SophiaComment

Pictures, Words, Numbers

SophiaComment
Pictures, Words, Numbers

Last night a friend from college texted me about a journal that is publishing poems by each of us. When I say college, I mean a long time ago. She talked about how the poem she was publishing was one from her thesis, and I wasn’t surprised. She’s an incredible poet, but at some point loss led her to start creating poems only by redaction: poems made from pages of text that she canceled out partially with colorful marker drawings to leave in their spaces the few words or phrases that would form the poem. A kind of beautiful mathematics to this: Loss subtracted language by adding color and art and thus, leaving the remaining language as a poem. Minus plus minus equals plus. Poetry math.

We talked about the poets we had been. The poets we thought we were going to grow up to become. Our relationship to the creative act now. How one might be a maker (as my art students like to call their hybrid-fecundities) but not the same maker over time.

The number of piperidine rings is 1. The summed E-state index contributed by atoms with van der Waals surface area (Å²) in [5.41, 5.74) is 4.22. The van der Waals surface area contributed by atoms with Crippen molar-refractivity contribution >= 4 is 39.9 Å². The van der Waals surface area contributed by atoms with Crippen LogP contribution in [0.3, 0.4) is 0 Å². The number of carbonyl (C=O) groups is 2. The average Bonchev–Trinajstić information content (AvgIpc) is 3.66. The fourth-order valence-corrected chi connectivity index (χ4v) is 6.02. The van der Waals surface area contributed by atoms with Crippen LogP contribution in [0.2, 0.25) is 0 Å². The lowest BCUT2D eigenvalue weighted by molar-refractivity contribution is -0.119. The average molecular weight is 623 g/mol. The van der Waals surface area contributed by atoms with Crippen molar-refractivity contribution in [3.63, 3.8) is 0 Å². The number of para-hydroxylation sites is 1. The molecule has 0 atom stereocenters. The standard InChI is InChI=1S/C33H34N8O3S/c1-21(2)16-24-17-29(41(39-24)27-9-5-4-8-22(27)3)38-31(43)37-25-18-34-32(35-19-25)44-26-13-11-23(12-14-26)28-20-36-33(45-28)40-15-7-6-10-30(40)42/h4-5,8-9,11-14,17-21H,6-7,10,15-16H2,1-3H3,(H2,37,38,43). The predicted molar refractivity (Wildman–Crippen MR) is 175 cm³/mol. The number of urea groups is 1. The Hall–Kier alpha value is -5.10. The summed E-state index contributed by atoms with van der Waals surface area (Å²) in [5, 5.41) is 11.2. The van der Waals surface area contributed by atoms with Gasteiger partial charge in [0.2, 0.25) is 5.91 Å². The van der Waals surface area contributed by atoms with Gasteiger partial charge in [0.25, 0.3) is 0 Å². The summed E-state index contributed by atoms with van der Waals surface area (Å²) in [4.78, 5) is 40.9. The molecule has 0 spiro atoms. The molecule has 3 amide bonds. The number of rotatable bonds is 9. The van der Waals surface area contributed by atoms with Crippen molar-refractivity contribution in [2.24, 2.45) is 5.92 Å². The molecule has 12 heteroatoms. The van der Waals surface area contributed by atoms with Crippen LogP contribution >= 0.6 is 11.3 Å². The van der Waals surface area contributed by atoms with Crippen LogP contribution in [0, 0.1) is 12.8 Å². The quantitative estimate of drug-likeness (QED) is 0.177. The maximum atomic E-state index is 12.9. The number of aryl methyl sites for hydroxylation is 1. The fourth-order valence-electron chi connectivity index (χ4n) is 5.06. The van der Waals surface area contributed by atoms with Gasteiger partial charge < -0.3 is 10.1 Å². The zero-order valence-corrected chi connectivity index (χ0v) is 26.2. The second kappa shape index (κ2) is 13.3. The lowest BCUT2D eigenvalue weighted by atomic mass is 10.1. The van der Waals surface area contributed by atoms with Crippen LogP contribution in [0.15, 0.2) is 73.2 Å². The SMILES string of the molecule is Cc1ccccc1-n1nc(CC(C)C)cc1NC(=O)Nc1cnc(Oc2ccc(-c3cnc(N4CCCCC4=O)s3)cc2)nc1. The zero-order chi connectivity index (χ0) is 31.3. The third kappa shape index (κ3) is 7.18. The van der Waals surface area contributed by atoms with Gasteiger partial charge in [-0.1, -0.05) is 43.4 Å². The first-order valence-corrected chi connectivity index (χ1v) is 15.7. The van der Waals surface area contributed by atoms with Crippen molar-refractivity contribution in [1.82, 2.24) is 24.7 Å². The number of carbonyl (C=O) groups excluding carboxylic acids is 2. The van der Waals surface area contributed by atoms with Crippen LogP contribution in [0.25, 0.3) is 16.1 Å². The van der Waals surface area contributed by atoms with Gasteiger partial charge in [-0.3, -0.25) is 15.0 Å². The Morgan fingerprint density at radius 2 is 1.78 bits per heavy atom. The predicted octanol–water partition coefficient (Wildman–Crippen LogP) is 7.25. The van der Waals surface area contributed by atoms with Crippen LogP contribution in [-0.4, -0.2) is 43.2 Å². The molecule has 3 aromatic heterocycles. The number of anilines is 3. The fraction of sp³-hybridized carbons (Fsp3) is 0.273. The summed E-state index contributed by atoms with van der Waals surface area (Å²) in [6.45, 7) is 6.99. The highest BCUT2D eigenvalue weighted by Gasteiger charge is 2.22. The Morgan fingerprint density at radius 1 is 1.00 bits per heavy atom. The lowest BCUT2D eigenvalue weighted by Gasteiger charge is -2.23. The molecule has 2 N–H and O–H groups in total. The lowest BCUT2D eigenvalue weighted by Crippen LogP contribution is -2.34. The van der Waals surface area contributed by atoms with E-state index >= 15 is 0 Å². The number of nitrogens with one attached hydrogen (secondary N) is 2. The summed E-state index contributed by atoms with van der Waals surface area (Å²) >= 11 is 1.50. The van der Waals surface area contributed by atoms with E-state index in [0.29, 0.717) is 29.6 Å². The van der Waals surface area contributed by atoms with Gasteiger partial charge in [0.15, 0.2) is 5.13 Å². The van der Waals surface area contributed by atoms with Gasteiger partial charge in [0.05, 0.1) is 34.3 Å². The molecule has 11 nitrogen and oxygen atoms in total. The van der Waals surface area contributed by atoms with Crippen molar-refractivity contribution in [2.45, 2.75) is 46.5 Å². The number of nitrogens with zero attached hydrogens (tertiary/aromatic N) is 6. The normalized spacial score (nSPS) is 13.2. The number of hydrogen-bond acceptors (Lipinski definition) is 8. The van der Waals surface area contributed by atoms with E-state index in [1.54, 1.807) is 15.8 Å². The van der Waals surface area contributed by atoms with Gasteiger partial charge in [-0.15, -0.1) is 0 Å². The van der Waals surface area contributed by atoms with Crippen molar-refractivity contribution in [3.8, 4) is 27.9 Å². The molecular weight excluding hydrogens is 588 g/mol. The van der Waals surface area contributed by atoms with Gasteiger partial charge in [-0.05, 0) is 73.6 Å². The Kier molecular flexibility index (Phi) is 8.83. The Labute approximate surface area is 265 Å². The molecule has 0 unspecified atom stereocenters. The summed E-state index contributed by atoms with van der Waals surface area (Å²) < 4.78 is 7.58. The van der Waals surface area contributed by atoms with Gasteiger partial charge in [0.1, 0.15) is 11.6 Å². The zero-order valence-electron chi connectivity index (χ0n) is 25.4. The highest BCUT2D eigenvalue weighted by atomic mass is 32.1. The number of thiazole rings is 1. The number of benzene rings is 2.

My college friend went on to make art. The language fell away and she began to draw and within the drawings characters emerged. Some monster mash-up figures with portioned bodies where one monster’s head might be paired with another’s torso and still another’s legs. There was story there, but it was wordless. Then those drawings gave way to line drawings of faces. As she posted each one, she wrote a one-two line sentence above it. Ex: Lana drives to the convenience store in her bare feet. She walks the aisle in front of the beer cooler to feel the cold linoleum against her heels.  But my friend’s descriptions are better. Shorter, more soulful, and somehow, also more clear and direct. They are, now that I think of it, the tiniest of microfictions. A little more than a six-word story, but less than a one page short-short. The faces are the rest of the text. More literary math: Caption + face= short story. As an artist she has morphed over time, and as a writer she has morphed in and out of language to somehow maintain all of the skill of her poetry while adding to it, a serious talent for art.

If I am trying to define her process in order to begin to think about mine, I should stop. But as I am writing this, I am wondering if the act of defining is the big minus sign that quiets the writer in me. Is there any need to work out the reasons why poetry isn’t what poetry was for me? Or to wonder aloud if fiction or essays will occupy the greater portion of that space? Or to consider if anything has vacated to leave an empty space that something must fill? Isn’t it enough to be?  Full-stop. To be, and then to make--a poem, a cake, a sick bird better?